We start with the maximizer of the periodogram of the differential signals over Fourier frequencies and improve it step by step by the recursive algorithm below. The th step estimator is computed from the th step estimator by where and , can be obtained from (18) by replacing and with and , respectively. It is also noted that only three steps are needed for the iterative procedure to work. We repeatedly choose suitably at each step as follows.
Step 1. With , choose and , the maximizer of the periodogram estimator of at the Fourier frequencies. Note that . Taking and in (21) and applying part (a) of Theorem 1, we obtain
Step 2. With , choose . Compute from . Since − and , therefore, using part (a) of Theorem 1, we have
Step 3. With , choose and compute from . Since and and applying part (b) of Theorem 1, we have
Therefore, it is observed that if at any step the estimator is of order , the method improves the order of the estimator to for and if , then it improves the convergence rate to , which is the best convergence rate of LSE. So we can get an initial estimator with convergence rate of for some by the varying sample size technique. With the increasing number of iterations, more and more data points are used to improve the convergence rate of the parameter of frequency rate. It can also be observed from Theorem 3 that the estimator of by the iterative procedure of multilag differential signal condition attains the order of CRLB.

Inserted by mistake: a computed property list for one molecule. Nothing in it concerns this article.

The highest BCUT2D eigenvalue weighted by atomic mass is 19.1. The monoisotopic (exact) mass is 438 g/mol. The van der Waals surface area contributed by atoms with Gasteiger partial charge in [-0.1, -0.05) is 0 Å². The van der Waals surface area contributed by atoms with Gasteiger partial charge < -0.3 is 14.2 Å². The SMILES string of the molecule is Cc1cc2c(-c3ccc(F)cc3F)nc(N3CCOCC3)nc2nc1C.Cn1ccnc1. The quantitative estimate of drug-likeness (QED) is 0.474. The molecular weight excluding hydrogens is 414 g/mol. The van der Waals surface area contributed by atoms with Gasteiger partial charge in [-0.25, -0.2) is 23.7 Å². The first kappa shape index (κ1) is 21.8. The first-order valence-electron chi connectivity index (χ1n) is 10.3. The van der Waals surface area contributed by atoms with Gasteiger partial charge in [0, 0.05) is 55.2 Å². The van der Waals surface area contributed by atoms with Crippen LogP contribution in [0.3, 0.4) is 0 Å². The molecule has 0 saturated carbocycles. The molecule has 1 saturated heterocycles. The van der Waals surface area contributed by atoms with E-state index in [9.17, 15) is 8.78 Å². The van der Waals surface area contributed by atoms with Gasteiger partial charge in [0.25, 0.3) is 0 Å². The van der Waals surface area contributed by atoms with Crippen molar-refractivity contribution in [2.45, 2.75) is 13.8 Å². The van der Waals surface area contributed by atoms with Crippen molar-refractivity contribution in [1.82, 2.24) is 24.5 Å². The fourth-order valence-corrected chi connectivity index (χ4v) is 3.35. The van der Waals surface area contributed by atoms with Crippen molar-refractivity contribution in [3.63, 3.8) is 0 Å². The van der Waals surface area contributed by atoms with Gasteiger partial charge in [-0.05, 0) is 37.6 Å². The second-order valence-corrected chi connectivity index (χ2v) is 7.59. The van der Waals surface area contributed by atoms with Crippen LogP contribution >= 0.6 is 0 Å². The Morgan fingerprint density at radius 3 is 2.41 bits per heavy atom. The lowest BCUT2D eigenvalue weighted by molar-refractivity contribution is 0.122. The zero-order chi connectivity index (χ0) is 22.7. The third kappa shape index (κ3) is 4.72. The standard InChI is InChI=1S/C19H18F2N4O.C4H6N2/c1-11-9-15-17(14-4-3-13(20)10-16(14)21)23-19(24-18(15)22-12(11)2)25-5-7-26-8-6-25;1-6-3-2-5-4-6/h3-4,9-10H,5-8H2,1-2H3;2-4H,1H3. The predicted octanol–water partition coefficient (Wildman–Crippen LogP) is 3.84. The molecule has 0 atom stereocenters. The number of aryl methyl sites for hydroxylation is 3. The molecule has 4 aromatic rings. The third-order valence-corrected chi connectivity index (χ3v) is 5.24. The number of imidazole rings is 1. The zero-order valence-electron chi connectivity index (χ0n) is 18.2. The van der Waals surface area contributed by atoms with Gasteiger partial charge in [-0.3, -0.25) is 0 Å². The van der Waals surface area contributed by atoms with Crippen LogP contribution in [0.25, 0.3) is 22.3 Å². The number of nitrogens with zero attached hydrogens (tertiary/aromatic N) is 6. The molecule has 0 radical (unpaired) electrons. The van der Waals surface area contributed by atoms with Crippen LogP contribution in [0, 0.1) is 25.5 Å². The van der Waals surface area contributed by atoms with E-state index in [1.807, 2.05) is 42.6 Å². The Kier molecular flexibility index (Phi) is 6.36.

Remark 4. As mentioned in Remark 2, the exponentials used above in the iterative procedure are not unique. The initial sample size is taken as above; however, there is a minimum sample requirement for the first iteration which will be discussed in the following subsection.
4.3. Restriction of the Sample Size for the First Iteration and Lag Parameter
We note the sample size taken at the first iteration as . When is small enough such that the convergence rate of is higher than , then the convergence rate of should be no more than which is . However, the convergence rate of the estimator for should be higher than after the first iteration. So should satisfy which implies Since the initial estimator is related to the differential distance and the convergence rate of the initial estimator after the varying sample process should be higher than , a restriction should be made on . It can be observed from (17) that the estimation error for the frequency rate is where . According to Theorem 3, should satisfy which indicates: Combing (25) with (26), we get So the scope of the differential distance will increase with the increase of the sample.
Remark 5. It can be observed from Theorem 3 that the asymptotic variance of is a function of differential distance . So it is possible to find the optimal parameter which can minimize the asymptotic variance in the interval defined in (27). If the sample size is given, the minimum asymptotic variance for can be obtained. A detailed example is provided and discussed in Example 2 at the numerical experiment part.
5. Computational Cost